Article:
sharing of alleles from both parent to be independent, the required
sample size ($N$) for affected sib-pair under $\theta=0$ and no
linkage disequilibrium is ${(Z_\alpha-\sigma
Z_{1-\beta})^2}/{2\mu^2}$, where $Y$ and $w$ are defined as before.
As with TDT, we assume that the disease locus and a nearby locus are
in complete disequilibrium, the number of transmissions of allele A
are scored from heterozygous parents, where the probability ($h$) of
a parent of an affected child being heterozygous is given by
${pq(\gamma+1)}/{(p\gamma+q)}$ and ${pq(\gamma+1)^2}/{[2(\gamma
p+q)^2+pq(\gamma-1)^2]}$ for singletons and sib-pairs, respectively.
For singletons, a random variable $B_i$ is defined taking values
$1/\sqrt{h}$ if parent is heterozygous and transmits A, $0$ if
parent is homozygous, $-1/\sqrt{h}$ if parent is heterozygous and
transmits a. The mean and variance of $B_i$ are 0 and 1 under the
null hypothesis, $\sqrt{h}{(\gamma-1)}/{(\gamma+1)}$ and
$1-h[{(\gamma-1)}/{(\gamma+1)}]^2$ under the alternative. When
sib-pairs instead of singletons are used in TDT analysis, the same
formula for sample size calculation can be applied and the required
number of families is half the expected number since there are two
independent affected sibs.
The results of \code{example("fbsize", package = "gap")} are shown
Table~\ref{asptdt}. Column $N_L$ contains the correct calculation
corresponding to the original paper. The Alzheimer's disease model
is based on \cite{sph97}.
\begin{table}[h]
\begin{center}
\begin{tabular}{ccccccccccc}
\hline
&&\multicolumn{2}{c}{Linkage}&&\multicolumn{4}{c}{Association} \\
\cline{3-4} \cline{6-8}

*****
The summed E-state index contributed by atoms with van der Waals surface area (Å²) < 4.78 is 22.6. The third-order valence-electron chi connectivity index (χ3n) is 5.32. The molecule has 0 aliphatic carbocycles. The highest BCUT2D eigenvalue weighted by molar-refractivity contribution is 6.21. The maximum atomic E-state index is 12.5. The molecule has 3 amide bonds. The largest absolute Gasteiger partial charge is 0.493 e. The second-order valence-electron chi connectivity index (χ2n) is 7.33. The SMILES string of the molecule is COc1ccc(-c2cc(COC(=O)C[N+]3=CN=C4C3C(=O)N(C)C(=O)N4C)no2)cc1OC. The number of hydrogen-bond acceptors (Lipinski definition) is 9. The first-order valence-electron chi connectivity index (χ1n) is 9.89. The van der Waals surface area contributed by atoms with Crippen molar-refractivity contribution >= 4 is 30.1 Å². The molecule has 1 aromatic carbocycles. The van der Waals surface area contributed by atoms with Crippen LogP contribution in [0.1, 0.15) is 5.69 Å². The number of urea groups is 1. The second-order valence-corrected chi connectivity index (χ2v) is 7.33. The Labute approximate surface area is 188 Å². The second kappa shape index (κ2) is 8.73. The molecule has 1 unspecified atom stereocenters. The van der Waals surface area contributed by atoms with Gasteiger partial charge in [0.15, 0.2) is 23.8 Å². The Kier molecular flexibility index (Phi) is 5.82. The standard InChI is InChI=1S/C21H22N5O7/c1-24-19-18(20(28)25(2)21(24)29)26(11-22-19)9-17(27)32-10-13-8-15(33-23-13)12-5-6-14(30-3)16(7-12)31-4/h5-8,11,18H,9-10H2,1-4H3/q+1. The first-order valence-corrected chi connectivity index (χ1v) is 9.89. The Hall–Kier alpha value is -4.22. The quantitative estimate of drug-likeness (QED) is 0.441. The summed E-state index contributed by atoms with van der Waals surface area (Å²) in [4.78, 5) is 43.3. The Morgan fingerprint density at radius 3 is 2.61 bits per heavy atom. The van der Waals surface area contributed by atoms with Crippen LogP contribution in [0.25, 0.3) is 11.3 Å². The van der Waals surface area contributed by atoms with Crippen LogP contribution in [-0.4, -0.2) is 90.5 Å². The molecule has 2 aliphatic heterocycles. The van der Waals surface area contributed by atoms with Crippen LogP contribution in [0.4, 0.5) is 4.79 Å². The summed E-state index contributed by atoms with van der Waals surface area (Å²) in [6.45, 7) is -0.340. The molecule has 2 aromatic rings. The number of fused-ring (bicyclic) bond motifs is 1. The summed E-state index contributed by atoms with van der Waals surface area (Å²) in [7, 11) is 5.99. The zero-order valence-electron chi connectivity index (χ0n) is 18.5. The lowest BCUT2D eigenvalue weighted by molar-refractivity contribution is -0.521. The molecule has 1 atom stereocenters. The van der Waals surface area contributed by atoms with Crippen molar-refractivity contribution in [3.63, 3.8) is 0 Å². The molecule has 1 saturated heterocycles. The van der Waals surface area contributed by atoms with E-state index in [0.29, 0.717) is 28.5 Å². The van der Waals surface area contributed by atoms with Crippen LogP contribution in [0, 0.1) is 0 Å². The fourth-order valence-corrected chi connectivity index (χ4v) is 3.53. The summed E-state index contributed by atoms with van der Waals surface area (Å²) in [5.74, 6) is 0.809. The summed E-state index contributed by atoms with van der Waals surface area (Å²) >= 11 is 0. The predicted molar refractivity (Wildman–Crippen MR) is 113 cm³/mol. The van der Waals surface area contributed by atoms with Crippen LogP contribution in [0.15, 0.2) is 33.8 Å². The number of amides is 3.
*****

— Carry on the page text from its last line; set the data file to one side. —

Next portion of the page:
$\gamma$& $p$ &$Y$ & $N_{L}$
& $P_A$& $H_1$ & $N_{\mathit{tdt}}$ & $H_2$ &$N_{\mathit{asp}/\mathit{tdt}}$&$\lambda_o$ & $\lambda_s$ \\
\hline
\\
4.00 & 0.01 & 0.520 & 6400 & 0.800 & 0.048 & 1098 & 0.112 & 235 & 1.08 & 1.09\\
& 0.10 & 0.597 & 277 & 0.800 & 0.346 & 151 & 0.537 & 48 & 1.48 & 1.54\\
& 0.50 & 0.576 & 445 & 0.800 & 0.500 & 104 & 0.424 & 62 & 1.36 & 1.39\\
& 0.80 & 0.529 & 3023 & 0.800 & 0.235 & 223 & 0.163 & 162 & 1.12 & 1.13\\
\\
2.00 & 0.01 & 0.502 & 445839 & 0.667 & 0.029 & 5824 & 0.043 & 1970 & 1.01 & 1.01\\
& 0.10 & 0.518 & 8085 & 0.667 & 0.245 & 696 & 0.323 & 265 & 1.07 & 1.08\\
& 0.50 & 0.526 & 3752 & 0.667 & 0.500 & 340 & 0.474 & 180 & 1.11 & 1.11\\
& 0.80 & 0.512 & 17904 & 0.667 & 0.267 & 640 & 0.217 & 394 & 1.05 & 1.05\\
\\
1.50 & 0.01 & 0.501 & 6942837 & 0.600 & 0.025 & 19321 & 0.031 & 7777 & 1.00 & 1.00\\
& 0.10 & 0.505 & 101898 & 0.600 & 0.214 & 2219 & 0.253 & 941 & 1.02 & 1.02\\
& 0.50 & 0.510 & 27041 & 0.600 & 0.500 & 950 & 0.490 & 485 & 1.04 & 1.04\\
& 0.80 & 0.505 & 101898 & 0.600 & 0.286 & 1663 & 0.253 & 941 & 1.02 & 1.02\\
\\
\multicolumn{3}{c}{Alzheimer's:}\\
\\
4.50 & 0.15 & 0.626 & 163 & 0.818 & 0.460 & 100 & 0.621 & 37 & 1.67 & 1.78\\
\\
\hline
\end{tabular}
\caption{\label{asptdt} Comparison of linkage and association in nuclear
families required for identification of disease gene:
$\gamma$=genotypic risk ratio; $p$=frequency of disease
allele A; $Y$=probability of allele sharing; $N_{L}$=number of ASP
families required for linkage; $P_A$=probability of transmitting
disease allele A; $H_1$, $H_2$=proportions of heterozygous parents;
$N_{\mathit{tdt}}$=number of family trios; $N_{\mathit{asp}/\mathit{tdt}}$=number of ASP.
families}
\end{center}
\end{table}
It turns out that with $\gamma\le 2$, the expected marker-sharing
only marginally exceeds 50\% for any allele frequency ($p$). The use
of linkage would need large sample size, but direct tests of
association with a disease locus itself can still be quite strong
although it may involve large amount of statistical testing of
associated alleles. Clearly, it is most favorable for diseases that
are relatively common, which has important implications for complex
traits.
Now we consider the case-control design with a statistic directly
testing association between marker and disease. Following
\cite{ll97} and supposing we have a randomly ascertained population
sample, the frequencies of the three disease genotypes AA, Aa and aa
in cases are $\pi\gamma^2 p^2$, $2\pi\gamma pq$, and $\pi q^2$,
respectively, where $\pi$ is the ``baseline'' probability that an
individual with $aa$ genotype being affected. Similarly, the three
frequencies in controls are $(1-\pi\gamma^2)p^2$, $2(1-\pi\gamma)pq$